Senate Homeland Security and Governmental Affairs Chairman Joe Lieberman told Roll Call he hopes his committee will consider at its next business meeting his bill to unlink D.C.s budget from the Congressional appropriations process.
D.C. voters approved a ballot initiative in 1998 endorsing a medical marijuana program in the city, but Congress blocked it from being implemented for 10 years via riders in appropriations bills.
Congress lifted the ban in 2009, setting the stage for a long and involved process.
Though the end is in sight, it will probably continue to stretch on a bit longer, especially as cultivation centers approved to grow the marijuana look to secure sites and begin producing the product.
Norton Fights for Expanded Commercial Filming on the Hill
The House passed its legislative branch appropriations bill Friday with language that would allow commercial filming at Union Square, the parcel of land at the West Front of the Capitol that was transferred to Congressional jurisdiction from the National Park Service almost six months ago.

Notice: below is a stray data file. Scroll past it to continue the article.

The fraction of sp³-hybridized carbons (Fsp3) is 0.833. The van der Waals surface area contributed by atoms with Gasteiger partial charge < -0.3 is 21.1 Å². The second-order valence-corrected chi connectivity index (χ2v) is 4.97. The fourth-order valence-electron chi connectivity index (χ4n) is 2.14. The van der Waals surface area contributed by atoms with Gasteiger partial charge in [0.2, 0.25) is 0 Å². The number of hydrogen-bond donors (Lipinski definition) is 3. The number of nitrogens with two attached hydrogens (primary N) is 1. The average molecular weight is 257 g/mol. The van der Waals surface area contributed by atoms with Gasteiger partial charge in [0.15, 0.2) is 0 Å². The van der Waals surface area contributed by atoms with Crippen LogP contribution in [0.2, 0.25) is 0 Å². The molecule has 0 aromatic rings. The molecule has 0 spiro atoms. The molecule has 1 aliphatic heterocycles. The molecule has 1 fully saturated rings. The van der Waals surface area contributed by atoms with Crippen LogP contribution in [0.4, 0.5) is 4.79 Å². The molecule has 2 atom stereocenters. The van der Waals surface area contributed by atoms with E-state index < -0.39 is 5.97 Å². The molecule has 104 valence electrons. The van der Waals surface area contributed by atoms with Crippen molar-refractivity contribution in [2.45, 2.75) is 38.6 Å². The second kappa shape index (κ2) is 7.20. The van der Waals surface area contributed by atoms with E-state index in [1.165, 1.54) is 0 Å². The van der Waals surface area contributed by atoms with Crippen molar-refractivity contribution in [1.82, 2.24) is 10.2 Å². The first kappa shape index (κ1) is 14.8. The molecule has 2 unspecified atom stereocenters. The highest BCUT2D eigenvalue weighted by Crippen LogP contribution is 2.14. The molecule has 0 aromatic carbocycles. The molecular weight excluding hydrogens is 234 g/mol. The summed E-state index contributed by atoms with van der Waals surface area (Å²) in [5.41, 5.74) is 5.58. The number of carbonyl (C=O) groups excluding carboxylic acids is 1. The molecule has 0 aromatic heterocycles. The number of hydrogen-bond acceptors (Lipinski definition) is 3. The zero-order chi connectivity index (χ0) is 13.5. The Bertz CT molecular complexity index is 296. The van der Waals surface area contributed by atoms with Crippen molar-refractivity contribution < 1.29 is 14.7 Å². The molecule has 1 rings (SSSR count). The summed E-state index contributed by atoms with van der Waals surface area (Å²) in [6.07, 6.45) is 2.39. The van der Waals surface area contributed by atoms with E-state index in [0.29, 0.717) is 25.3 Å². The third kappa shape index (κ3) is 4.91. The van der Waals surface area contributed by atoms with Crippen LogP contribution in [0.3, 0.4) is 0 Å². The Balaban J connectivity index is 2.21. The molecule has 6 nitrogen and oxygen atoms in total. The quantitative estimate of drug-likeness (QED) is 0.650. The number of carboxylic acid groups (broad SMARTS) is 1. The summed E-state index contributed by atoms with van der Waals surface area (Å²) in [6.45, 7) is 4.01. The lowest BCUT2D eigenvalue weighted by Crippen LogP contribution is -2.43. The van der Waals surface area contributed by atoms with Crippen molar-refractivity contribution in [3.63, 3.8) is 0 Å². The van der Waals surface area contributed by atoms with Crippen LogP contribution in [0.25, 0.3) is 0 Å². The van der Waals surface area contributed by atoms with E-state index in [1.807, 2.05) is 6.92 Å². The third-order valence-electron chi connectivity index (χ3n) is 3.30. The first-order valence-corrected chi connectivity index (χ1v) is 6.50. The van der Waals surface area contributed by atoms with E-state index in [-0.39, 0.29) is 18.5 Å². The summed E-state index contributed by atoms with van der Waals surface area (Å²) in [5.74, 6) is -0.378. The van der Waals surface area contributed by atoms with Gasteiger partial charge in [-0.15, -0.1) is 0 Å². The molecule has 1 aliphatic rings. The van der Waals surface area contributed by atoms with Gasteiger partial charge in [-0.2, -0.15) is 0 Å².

But while Del. Eleanor Holmes Norton (D-D.C.) may be gratified by the decision to permanently grandfather in the NPS policy, she said she will continue to push to allow commercial filmmakers to turn their cameras on all areas of the Capitol.
“I have yet to hear a policy or security reason for limiting filming to Union Square, because there are none,” Norton said Wednesday. “Congress must go further and expand the permissible filming areas. It is time to bring the commercial photography and filming policy into the 21st century.”
Norton, who has argued that greater access to commercial filmmaking would be a boon for the D.C. economy, proposed an amendment to the legislative branch bill to expand permitting, but it was not made in order for House floor consideration.
Lois Lerner, director of exempt organizations for the IRS, arrives for a House Oversight and Government Reform Committee hearing on the investigation of the IRS' targeting of political groups. Lerner invoked her Fifth Amendment right to not testify and caused a protest from some committee members when she offered an opening statement and engaged in dialogue with members before invoking the right.
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